An added benefit of thinking in mini-steps is that each small step is much easier to do. You didn’t really want to spend eight hours at a stretch cleaning the basement, did you?
Yes, this is true for me for house projects and cleaning. Thanks.
Cleaning a whole house is really just a bunch of LITTLE jobs. While I don’t always have time to clean the whole kitchen, I can at least take time to wipe off the counter.
Excellent article. I remember a quote “85% complete is better than 100% perfect”. That quote helped me complete writing my first book – which took wayyy too long to complete.
Brian, excellent quote — and congrats for getting the book done (and evidently other books as well!)
I know I’m an all-or-nothing perfectionist. It’s so bad that, often, if I have an uncompleted task that I owe to someone, and I get an email from that person, I can’t bring myself to even open the email because it’s like opening the box of the overwhelming task I have packed securely away for later.
Sounds like some guilt and shame kicking in with the overwhelm. Avoidance usually makes things worse, since you now have the additional task of coming up with a graceful explanation.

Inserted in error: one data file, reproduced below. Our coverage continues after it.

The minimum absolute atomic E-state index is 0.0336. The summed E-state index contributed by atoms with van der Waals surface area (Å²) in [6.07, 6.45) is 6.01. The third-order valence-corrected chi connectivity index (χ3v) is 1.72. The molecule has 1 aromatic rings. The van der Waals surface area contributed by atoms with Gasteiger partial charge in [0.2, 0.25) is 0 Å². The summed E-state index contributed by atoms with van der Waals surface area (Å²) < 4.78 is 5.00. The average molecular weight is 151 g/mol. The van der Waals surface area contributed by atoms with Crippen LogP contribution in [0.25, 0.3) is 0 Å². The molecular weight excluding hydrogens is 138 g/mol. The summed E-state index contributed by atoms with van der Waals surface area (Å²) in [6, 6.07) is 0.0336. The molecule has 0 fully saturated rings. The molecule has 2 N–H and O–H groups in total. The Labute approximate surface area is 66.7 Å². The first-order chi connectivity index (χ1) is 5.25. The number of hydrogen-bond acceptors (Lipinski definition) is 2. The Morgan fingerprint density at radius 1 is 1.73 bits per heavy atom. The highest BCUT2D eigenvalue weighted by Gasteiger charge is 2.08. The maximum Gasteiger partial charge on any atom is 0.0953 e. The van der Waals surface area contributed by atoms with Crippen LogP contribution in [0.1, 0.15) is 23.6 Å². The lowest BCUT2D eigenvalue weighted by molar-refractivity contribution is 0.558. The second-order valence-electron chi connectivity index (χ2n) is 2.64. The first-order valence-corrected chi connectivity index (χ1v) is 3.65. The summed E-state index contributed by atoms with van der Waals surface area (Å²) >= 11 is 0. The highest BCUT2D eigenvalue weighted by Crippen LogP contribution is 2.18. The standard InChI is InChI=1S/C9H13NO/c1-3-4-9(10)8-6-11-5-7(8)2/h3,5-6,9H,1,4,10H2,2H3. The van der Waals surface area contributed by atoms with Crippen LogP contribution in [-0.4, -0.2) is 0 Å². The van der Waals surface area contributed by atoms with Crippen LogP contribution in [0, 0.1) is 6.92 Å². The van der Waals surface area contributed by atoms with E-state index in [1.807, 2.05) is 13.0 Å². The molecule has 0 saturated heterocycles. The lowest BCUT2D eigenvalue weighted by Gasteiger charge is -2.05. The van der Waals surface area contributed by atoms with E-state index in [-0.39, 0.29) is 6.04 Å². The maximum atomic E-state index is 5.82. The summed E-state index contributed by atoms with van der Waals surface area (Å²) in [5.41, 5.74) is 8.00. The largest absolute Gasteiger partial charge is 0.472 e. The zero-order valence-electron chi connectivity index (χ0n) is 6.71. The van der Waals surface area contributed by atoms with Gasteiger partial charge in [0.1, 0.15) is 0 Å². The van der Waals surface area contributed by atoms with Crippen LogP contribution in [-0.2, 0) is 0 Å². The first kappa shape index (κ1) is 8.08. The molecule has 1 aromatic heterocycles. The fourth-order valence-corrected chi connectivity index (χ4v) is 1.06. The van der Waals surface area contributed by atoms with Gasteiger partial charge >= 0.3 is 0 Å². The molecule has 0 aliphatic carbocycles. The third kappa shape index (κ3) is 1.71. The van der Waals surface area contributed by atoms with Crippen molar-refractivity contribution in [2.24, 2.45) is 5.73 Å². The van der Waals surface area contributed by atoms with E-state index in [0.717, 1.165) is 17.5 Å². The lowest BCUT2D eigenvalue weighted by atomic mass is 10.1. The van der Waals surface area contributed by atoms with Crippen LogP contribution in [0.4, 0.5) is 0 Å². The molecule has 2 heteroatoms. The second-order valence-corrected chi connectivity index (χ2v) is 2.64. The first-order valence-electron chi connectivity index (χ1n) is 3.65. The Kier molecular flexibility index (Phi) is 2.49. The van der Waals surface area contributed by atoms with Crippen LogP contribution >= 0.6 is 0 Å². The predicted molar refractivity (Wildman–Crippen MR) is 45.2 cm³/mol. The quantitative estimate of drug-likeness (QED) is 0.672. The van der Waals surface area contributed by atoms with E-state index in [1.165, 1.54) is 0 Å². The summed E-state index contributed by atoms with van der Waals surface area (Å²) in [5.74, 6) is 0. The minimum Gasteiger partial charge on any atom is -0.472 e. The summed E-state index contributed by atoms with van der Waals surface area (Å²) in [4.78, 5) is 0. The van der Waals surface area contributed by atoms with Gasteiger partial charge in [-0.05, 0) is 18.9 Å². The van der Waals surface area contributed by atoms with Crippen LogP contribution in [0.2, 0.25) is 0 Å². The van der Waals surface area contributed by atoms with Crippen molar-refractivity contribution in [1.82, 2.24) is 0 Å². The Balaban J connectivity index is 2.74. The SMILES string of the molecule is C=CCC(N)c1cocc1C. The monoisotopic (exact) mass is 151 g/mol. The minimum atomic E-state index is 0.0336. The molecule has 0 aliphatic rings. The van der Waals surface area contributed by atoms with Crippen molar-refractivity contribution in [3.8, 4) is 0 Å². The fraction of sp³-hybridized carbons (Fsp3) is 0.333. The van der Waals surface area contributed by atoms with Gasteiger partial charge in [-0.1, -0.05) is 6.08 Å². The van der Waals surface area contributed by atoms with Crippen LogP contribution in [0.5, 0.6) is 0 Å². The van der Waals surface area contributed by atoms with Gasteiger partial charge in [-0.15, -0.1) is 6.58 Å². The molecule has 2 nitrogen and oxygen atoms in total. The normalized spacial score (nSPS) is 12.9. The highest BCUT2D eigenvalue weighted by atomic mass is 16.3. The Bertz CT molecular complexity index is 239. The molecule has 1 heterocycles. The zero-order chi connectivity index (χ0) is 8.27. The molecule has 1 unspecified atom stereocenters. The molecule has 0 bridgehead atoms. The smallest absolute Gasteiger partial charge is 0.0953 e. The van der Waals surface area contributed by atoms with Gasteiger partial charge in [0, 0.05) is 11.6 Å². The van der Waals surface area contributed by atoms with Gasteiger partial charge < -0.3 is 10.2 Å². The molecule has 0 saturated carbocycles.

Oh my gosh. Boy does this article really hit home. We ADDers are often advised to just quit being a perfectionist (as if it’s easy to turn off that switch), but this is the first time where I’ve seen it really drilled down into and analyzed into subtypes, which is super-helpful in my self-understanding. Perfectionism can be devastating to career success, especially when you’re self-employed like me. (I’ve often wondered that if I was an employee at a company, where I’d have a boss glancing over my shoulder so to speak, would I not let my procrastination cause me so much grief?)
Heather’s comment could have come out of my own mouth. And when I see that a client’s called & probably left a voicemail, or I see their email I’m afraid to open, it’s as if I’d rather be miserable with that guilt & shame than read or listen to it right away & just “pull the band-aid off”. (Often in fact, the client’s message turns out to be not nearly as harsh as I feared……clients can have an amazing amount of patience, but what actually DOES kill their patience is when their messages go ignored. But my problem is, I dread having to respond with yet another “graceful explanation”…..I keep hoping my response will include the finished work attached. (The quote “Don’t TELL me what you can do; SHOW me what you’ve done” has always stuck with me.